All of this got me wondering about something else, too. It is mentioned in the story that Jesus directed the ten newly-cleansed to go to their priests (for verification of their cleansed state.) Is it possible that the Samaritan who came back to Jesus did so because he considered Jesus his priest? Might that be the reason Jesus praised him and said that his faith is what had saved him.

The Alphabet Game

Little Brother is a big fan of the "alphabet game" where you look for a word beginning with A, then one beginning with B, and so on. We usually play it in the car, but one time when I had him at the mall (which I usually try to avoid) we played it there. The mall's a good place for the "alphabet game." Then we expanded to playing it at the diner, where their placemats advertise local businesses. You can't get past X at the diner, though.

A few minutes ago I picked up our church bulletin because I wanted to check the time of something. He practically grabbed it out of my hands: "I need that!" I made him wait the two minutes until I was finished, then left him to it. That was 10 minutes ago. I had no idea why he wanted the bulletin, until he just came over here and told me that he had gotten up to X.

Saturday, October 09, 2010

Tiber River Review: Fatherless

Fatherless by Brian Gail is one of those compelling novels that you won't be able to put down. The novel challenges conventional thinking on several issues that our society faces today.

Set in the 1980s and '90s, this novel takes place in the Philadelphia, PA area. It chronicles the story of several families within a parish, as well as one of the parish priests ministering there.

Any particular era faces its own spiritual battles, and this one is no exception. The families that Father John encounters are enduring some of the typical temptations that all families face--and then some. The fathers in two of these families must make choices about earning their livelihood by working in an industry they find immoral. It was interesting to follow the very different paths each of these men took in their struggle with this issue. Another family struggles with a child whose problems are so deeply-rooted that they wonder whether she is mentally ill or even demonically possessed.

Meanwhile, the parish priest notices that some of the most faithful families within the parish are walking away and finding spiritual nourishment at a different (also Catholic) parish. This, along with the difficulties that the families above have asked him for guidance with, leads him to his own crisis of faith. He is an idealistic young priest (yet orthodox, unlike many "young priests" in novels) and struggles with questions of how he can best minister to the many different needs of the people in his congregation. He makes mistakes, but not out of malice--rather, those mistakes come more from inexperience.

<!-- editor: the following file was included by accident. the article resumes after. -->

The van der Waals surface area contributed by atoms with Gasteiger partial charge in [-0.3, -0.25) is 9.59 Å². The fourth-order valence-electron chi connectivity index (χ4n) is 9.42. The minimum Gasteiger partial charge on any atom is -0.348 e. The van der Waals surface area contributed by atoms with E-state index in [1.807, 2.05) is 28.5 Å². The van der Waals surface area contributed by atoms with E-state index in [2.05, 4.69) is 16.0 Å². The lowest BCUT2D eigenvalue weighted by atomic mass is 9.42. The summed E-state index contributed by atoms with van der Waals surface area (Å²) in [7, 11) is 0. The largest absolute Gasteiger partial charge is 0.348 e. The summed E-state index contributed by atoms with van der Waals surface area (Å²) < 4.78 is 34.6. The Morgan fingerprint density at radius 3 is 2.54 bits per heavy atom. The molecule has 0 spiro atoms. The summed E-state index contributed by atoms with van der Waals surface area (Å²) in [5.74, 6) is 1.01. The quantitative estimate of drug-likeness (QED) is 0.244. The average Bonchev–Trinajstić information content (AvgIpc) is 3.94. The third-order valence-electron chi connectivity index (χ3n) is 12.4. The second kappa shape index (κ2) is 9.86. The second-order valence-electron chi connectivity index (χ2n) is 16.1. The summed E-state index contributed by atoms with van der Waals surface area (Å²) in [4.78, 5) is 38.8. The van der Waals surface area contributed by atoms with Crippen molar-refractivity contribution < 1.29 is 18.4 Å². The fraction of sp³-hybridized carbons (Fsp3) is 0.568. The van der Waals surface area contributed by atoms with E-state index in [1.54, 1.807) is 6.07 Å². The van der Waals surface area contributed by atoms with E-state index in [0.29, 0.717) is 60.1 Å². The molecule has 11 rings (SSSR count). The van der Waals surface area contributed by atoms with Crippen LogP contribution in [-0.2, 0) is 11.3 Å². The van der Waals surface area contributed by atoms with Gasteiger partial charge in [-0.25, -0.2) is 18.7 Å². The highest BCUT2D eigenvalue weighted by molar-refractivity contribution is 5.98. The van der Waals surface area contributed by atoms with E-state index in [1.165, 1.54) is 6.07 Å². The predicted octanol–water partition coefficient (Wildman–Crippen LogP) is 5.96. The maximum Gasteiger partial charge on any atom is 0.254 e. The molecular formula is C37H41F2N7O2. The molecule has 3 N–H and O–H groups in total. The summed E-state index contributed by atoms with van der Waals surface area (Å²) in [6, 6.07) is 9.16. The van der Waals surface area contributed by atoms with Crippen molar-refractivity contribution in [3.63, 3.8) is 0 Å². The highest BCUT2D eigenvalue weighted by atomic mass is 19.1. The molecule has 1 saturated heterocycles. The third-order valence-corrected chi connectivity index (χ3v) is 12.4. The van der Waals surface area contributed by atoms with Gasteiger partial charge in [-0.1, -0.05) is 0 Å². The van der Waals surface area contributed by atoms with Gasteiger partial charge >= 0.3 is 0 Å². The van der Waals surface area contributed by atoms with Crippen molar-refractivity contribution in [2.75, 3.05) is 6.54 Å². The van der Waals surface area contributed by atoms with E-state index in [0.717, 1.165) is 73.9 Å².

I relish the chance to read a good novel, and Brian Gail did not disappoint with Fatherless. But my guess is that the target audience of this novel is rather narrow. This is the sort of book that "preaches to the choir," so to speak. If you're not ready to accept certain practices as immoral, you won't relate to the characters in this book. I wouldn't recommend this novel to someone with a different level of belief, hoping to change their hearts. For a faithful Catholic reader who would like a novel who speaks to their faith, this book is an excellent choice.

I wrote this review of Fatherless for the Tiber River Blogger Review program, created by Aquinas and More Catholic Goods. For more information and to purchase, please visit Aquinas and More Catholic Goods.

Tiber River is the first Catholic book review site, started in 2000 to help you make informed decisions about Catholic book purchases.

A review copy of the book was provided to me. I did not receive other compensation for this review

Friday, October 08, 2010

He's On To Me

Little Brother has made some new friends. They are brothers who live down the street; one is a third-grader like Little Brother, and the younger one is in first grade.

I don't know these kids very well yet, so my M.O. is to allow everyone to play here, where I can keep an eye on things.

One recent day the whole neighborhood gang (5 third-graders and one first-grader) were in here fighting over a video game. I loudly declared a time limit on the game and let them know that they could play with other toys inside after that time, or go outside to play. They had fair warning, and then a five-minute warning, but when the game was over they were disappointed. So First-Grader wheedled, "You can come to my house...Resident Eeeevil!"

I'm not one to keep up on video games. So I checked in with Big Brother, who's proved to be a good judge of what games, movies and songs are appropriate for someone Little Brother's age. He told me that the game is so violent, TheDad wouldn't let him buy it at all. (Normally, the rule for our 18-year-old is: you can buy the game or movie, but you can't use it when Little Brother is awake.) So this one's got to be pretty bad.

I figured, at that point, that Little Brother won't be at that house playing games. If they're going to ride bikes and kick soccer balls outside, that's fine. So today, First-Grader came up the street looking for Little Brother (who was still in his school uniform.) While Little Brother changed his clothes, I asked First-Grader what they planned to do. "We're going to my house to play video games," he replied, and before I could say any more, he continued, "my violent games are all for PlayStation, and that's broken. But I have one game for my DS. It's rated M. We can play my DS. All my other games are rated T."